Our duty is to support and encourage the song of the people of God as far as needed. This is an issue of hospitality, trust, and great expectations. The Notre Dame Study on Catholic Parish Life (report #5, Mark Searle and David C. Leege) notes that “where the cantor sings less than 70 percent of the music, congregational participation rises sharply above that attained with any other kind of musical leadership.” I find in my experience that cantors are afraid to let go, they don’t trust the assembly to sing. Our role is neither to overpower the assembly nor do the work for them, and liturgy is certainly not a forum for our vocal performance. Yes, we intone melodies, lead responsorial singing, and sing psalm verses and litanies—that is our service to the people. During the hymns and acclamations, why not give the other instruments (organ, contemporary ensemble, and so on) the opportunity to lead the assembly? We might be surprised at what we hear if we step back and blend our voices with those we serve. Our leadership should always come out of the knowledge that this ministry is one which is life-giving to the assembly and reaches its fulfillment when we take the assembly beyond the music and into the prayer itself.

The second consideration is the use of gestures. Gestures take practice. They have become basic to the cantor’s craft when inviting people to sing. They come in many forms of nonverbal communication such as decorum, posture, facial expression, eye contact, and the actual arm and hand gestures. In order to be effective, cantors need to consider how comfortable they are in their own bodies.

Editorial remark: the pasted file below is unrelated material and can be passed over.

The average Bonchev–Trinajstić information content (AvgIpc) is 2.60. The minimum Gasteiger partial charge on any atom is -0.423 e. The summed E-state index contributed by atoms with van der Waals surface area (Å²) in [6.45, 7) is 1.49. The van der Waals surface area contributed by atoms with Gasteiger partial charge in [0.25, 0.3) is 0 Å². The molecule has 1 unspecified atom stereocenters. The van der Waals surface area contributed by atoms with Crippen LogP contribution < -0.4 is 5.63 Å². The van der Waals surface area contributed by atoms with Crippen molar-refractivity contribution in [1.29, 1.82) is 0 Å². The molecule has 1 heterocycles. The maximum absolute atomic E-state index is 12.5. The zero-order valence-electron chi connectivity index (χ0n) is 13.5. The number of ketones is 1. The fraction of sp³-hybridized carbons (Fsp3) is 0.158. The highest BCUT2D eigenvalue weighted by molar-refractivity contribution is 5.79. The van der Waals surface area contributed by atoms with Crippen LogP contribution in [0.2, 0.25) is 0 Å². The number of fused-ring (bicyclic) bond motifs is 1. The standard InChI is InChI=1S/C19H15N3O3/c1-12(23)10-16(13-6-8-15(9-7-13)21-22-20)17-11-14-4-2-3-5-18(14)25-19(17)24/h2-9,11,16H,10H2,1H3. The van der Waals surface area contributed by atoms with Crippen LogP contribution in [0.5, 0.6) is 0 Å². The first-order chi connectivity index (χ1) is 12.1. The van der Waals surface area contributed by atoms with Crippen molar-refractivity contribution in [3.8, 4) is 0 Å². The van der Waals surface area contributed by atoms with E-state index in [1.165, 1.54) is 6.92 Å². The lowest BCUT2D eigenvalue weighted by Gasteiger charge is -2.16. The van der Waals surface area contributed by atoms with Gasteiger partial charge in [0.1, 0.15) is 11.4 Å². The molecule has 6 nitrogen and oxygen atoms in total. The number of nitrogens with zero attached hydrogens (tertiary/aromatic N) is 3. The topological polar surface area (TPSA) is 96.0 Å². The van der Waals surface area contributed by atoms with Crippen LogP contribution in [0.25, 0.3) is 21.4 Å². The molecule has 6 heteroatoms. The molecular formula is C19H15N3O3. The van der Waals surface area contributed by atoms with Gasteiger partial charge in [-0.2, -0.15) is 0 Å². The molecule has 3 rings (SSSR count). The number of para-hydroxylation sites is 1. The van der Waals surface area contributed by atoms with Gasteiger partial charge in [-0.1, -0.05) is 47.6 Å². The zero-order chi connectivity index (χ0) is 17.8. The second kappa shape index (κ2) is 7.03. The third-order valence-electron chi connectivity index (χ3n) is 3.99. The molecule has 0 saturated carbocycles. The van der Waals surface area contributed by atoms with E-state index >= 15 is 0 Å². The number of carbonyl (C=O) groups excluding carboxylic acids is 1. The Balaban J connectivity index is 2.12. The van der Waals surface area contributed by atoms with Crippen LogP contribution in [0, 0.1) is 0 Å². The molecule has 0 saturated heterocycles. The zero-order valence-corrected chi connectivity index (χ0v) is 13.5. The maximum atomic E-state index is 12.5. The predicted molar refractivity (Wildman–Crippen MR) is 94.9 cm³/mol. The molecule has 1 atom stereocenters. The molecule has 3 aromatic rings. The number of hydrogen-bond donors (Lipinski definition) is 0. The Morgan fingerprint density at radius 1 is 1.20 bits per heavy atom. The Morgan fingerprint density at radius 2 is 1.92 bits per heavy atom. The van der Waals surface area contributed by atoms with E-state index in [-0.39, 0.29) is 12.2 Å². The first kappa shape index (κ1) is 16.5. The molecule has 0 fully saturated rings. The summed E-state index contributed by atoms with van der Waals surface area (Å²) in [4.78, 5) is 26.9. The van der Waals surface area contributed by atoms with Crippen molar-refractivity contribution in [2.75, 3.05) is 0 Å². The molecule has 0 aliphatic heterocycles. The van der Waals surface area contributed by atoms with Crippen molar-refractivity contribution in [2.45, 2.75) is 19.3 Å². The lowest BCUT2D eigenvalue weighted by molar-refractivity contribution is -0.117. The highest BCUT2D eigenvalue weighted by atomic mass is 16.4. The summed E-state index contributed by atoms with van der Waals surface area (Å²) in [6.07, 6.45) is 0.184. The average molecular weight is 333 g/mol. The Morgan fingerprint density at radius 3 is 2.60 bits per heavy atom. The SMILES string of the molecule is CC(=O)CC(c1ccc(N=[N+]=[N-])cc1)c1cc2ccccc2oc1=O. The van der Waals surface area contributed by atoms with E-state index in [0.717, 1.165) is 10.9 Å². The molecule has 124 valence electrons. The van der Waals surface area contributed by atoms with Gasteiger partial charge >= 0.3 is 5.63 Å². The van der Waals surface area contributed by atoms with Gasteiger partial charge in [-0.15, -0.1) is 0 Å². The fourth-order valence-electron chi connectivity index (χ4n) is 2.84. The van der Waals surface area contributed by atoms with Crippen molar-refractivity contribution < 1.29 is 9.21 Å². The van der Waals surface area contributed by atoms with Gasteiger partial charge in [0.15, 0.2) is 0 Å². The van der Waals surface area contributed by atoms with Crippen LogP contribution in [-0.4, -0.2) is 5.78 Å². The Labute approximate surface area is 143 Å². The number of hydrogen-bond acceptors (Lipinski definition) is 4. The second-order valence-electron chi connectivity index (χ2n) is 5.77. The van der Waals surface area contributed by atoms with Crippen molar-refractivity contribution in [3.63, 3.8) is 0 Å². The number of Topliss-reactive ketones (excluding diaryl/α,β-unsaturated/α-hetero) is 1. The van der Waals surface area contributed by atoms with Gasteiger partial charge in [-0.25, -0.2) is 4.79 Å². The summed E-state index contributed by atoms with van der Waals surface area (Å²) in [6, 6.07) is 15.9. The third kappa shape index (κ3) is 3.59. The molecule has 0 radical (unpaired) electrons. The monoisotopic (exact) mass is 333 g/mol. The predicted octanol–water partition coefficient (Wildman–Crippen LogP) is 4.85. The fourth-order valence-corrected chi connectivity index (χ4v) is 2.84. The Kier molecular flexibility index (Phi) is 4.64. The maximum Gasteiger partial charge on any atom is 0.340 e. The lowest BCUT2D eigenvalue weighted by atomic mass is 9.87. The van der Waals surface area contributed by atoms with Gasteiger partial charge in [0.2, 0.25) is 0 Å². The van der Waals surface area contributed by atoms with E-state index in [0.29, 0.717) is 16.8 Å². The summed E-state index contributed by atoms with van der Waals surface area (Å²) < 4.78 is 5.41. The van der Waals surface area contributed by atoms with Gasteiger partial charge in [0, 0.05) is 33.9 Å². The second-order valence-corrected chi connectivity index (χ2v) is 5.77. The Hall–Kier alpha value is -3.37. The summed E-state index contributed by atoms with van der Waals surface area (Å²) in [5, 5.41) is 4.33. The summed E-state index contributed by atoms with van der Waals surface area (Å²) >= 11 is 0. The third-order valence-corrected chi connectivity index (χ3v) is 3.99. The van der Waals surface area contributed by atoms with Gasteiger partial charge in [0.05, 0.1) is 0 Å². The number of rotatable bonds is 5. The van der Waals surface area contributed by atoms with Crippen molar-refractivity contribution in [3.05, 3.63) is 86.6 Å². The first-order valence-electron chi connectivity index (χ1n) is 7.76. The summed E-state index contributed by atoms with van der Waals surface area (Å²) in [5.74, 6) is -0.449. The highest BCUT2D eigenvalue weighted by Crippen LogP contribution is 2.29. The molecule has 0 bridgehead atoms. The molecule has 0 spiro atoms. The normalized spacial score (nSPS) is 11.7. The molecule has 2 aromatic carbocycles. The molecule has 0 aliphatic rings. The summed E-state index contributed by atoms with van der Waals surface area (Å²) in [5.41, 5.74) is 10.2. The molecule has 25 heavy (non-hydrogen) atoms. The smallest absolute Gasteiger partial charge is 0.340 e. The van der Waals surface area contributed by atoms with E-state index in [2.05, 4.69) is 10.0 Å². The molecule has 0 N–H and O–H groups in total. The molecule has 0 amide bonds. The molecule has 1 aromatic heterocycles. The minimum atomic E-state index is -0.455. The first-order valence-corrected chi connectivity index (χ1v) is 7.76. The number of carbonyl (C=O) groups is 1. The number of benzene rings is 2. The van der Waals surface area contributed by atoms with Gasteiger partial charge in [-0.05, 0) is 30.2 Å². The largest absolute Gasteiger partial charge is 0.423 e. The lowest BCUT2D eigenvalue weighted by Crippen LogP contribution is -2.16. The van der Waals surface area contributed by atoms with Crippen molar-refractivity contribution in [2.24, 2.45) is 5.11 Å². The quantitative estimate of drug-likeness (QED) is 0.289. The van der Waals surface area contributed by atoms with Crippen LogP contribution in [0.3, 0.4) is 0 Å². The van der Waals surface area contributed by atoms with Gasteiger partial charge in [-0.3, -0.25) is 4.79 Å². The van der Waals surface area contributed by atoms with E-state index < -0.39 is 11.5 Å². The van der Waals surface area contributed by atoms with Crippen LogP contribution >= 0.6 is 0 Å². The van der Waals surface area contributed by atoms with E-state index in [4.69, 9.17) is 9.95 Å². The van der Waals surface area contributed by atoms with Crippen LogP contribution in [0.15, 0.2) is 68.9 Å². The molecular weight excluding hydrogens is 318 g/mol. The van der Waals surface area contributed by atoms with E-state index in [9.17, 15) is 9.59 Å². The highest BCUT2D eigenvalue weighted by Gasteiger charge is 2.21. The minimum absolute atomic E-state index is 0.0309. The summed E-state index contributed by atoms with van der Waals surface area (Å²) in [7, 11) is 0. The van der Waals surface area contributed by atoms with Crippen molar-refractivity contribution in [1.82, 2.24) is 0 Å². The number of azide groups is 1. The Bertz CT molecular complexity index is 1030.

We are highly visible in this ministry, and we must be at ease when standing in front of large crowds. Being at ease with one’s appearance, well-rehearsed with the other musicians, vocally warmed-up, and prepared (having all material in order beforehand) certainly minimizes any feeling of stage fright. People sense nervousness and are less likely to follow a leader who communicates a lack of confidence or experience. Our facial expressions and eye contact are also important as these help us to maintain our rapport with the people.

Hand and arm gestures are the physical communications that motivate the assembly to sing. These are not abstract movements. Rather, they are visual cues for the people, cues that are united to the rhythm and tempo of the music, cues which take into consideration the space in which we are singing and the size of the assembly. Cantors should always stand with good singing posture: erect and comfortable, stable head, shoulders relaxed, hand at sides, knees bent, feet slightly apart but planted firmly on the ground. Do all of this while presenting yourself to the assembly with dignity and confidence. When the people are ready to sing, cue them by rhythmically breathing with them, raising both arms just about to shoulder height, with palms facing upward. Once the assembly begins to sing, slowly return your arms to hang at your sides. Do not leave your arms in the air! Once the assembly is in, get the gesture out of the way!